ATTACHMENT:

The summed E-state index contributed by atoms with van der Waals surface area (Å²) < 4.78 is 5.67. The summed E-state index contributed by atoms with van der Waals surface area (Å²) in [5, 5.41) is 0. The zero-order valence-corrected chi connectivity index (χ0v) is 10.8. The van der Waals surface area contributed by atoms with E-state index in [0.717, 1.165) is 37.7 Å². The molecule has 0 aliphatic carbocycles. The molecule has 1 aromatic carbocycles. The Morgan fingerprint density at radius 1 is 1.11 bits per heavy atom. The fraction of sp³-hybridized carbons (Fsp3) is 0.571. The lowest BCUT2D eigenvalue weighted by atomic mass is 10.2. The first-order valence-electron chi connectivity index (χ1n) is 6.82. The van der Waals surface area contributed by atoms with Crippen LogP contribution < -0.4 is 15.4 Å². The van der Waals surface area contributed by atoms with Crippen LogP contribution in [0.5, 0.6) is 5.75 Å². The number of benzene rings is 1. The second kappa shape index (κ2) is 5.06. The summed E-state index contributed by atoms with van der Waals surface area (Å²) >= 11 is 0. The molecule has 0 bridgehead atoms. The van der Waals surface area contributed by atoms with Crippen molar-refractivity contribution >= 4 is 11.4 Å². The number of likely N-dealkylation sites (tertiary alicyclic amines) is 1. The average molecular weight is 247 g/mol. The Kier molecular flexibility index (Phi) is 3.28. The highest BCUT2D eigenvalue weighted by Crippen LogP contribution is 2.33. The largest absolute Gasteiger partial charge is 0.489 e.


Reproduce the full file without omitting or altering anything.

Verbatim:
The summed E-state index contributed by atoms with van der Waals surface area (Å²) < 4.78 is 5.67. The summed E-state index contributed by atoms with van der Waals surface area (Å²) in [5, 5.41) is 0. The zero-order valence-corrected chi connectivity index (χ0v) is 10.8. The van der Waals surface area contributed by atoms with E-state index in [0.717, 1.165) is 37.7 Å². The molecule has 0 aliphatic carbocycles. The molecule has 1 aromatic carbocycles. The Morgan fingerprint density at radius 1 is 1.11 bits per heavy atom. The fraction of sp³-hybridized carbons (Fsp3) is 0.571. The lowest BCUT2D eigenvalue weighted by atomic mass is 10.2. The first-order valence-electron chi connectivity index (χ1n) is 6.82. The van der Waals surface area contributed by atoms with Crippen LogP contribution < -0.4 is 15.4 Å². The van der Waals surface area contributed by atoms with Crippen LogP contribution in [0.5, 0.6) is 5.75 Å². The number of benzene rings is 1. The second kappa shape index (κ2) is 5.06. The summed E-state index contributed by atoms with van der Waals surface area (Å²) >= 11 is 0. The molecule has 0 bridgehead atoms. The van der Waals surface area contributed by atoms with Crippen molar-refractivity contribution >= 4 is 11.4 Å². The number of likely N-dealkylation sites (tertiary alicyclic amines) is 1. The average molecular weight is 247 g/mol. The Kier molecular flexibility index (Phi) is 3.28. The highest BCUT2D eigenvalue weighted by Crippen LogP contribution is 2.33. The largest absolute Gasteiger partial charge is 0.489 e.